The highest concentration of nitrates was found in plants in the morning, with lower levels found after some respiration and photosynthesis by the plant during the day.
Higher amounts were also found in the hearts of head lettuces and in the petiole section of the leaf nearest the stem, compared to the leaf blade.
Older spinach leaves had much higher concentration than younger leaves.
Varieties with smooth or semi-savoyed (crinkled) leaves had lower concentration than heavily savoyed leaves.
Eat winter-picked greens as soon as possible after picking, as nitrate levels were shown to rise as the vegetables aged in room-temperature conditions.
When picking for a winter salad, I also check for pests, and remove slugs or snails.
If the row of greens is dense, I might pick by thinning, taking out every other plant. This will give the remaining plants room to spread out, and reduce competition for soil nutrients, which also are limited in winter.
More room around the plants means better air circulation, which will reduce wilt and rot from moisture accumulation on stems and leaves.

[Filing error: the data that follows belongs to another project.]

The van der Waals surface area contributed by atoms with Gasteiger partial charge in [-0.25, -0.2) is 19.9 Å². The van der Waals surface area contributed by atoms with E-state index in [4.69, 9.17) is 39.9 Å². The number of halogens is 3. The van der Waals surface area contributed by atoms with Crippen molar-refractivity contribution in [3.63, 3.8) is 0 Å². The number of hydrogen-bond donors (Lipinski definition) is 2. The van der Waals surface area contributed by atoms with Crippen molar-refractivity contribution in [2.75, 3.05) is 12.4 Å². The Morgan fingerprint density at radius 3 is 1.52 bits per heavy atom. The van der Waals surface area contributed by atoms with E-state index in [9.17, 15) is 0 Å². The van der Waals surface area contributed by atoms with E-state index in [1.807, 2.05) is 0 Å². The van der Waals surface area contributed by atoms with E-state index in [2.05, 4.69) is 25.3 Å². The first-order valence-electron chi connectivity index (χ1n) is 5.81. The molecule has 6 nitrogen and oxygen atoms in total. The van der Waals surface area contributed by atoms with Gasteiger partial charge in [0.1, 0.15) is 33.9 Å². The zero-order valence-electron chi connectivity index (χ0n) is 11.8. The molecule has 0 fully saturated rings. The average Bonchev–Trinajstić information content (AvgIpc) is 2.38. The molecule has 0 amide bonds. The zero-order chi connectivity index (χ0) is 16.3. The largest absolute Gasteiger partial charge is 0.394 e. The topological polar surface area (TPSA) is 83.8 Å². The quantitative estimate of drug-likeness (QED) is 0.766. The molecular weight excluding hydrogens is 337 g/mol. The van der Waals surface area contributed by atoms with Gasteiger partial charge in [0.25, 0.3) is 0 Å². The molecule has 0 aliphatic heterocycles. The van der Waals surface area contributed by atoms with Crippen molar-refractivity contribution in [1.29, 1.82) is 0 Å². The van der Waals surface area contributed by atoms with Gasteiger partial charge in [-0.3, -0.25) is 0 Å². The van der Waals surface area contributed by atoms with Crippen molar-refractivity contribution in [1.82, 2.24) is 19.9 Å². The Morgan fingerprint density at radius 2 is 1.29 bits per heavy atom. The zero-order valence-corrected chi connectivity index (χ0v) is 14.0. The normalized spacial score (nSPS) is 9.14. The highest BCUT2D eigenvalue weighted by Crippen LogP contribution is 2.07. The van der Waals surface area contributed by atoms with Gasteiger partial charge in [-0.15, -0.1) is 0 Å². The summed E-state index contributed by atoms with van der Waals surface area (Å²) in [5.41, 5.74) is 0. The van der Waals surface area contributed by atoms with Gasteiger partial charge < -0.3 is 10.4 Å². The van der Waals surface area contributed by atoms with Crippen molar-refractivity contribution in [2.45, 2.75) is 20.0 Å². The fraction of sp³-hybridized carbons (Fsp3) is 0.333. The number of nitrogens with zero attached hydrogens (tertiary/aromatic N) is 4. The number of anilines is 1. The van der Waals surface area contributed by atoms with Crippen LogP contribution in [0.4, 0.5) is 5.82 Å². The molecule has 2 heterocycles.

Check the devices
A winter harvest is also the time to check and see how the season extension devices are performing.
I’ve found my cold frame soil to be right at 50 degrees now. The plants inside are fine, after covering them with a double layer of floating row cover during our recent week of temperatures at or below freezing.
I’m amazed by the Triangle Tunnel, one of my newer designs that I put in the DIY building plan section of the book. Small lettuce starts are showing good growth, which is better than I anticipated from this simple, plastic-covered A-frame. Perhaps it’s because of its size: the amount of air inside is modest, so the radiating heat from the soil can easily keep it a bit warmer.
Finally, my two cold frames are both performing well, but the one put directly on the ground is doing better than the one attached to a wood-sided raised bed. The soil in the ground CF is more moist than the raised bed CF. In that one, the soil is drying out and getting a little crusty. I need some straw mulch around the plants in there to solve those problems.
Harvesting a salad is a great reason to get out and examine the winter plants in the garden. Besides finding out how the season extension devices are faring and what the snails are eating, you get a healthy, fresh addition to winter dinners.
I got out the plant blankets.
Going into last weekend, it became pretty clear that we were headed for a cold front, so I pulled out a few extra pieces of floating row cover and visited my cloches and cold frames. I laid the FRC directly on the plants, doubling it over the salad greens like lettuce, which are my most tender crops.
Sure enough, cold and snow came a-calling.
Two types of cloches protect plants in my front yard.
And the hot caps are still doing their job.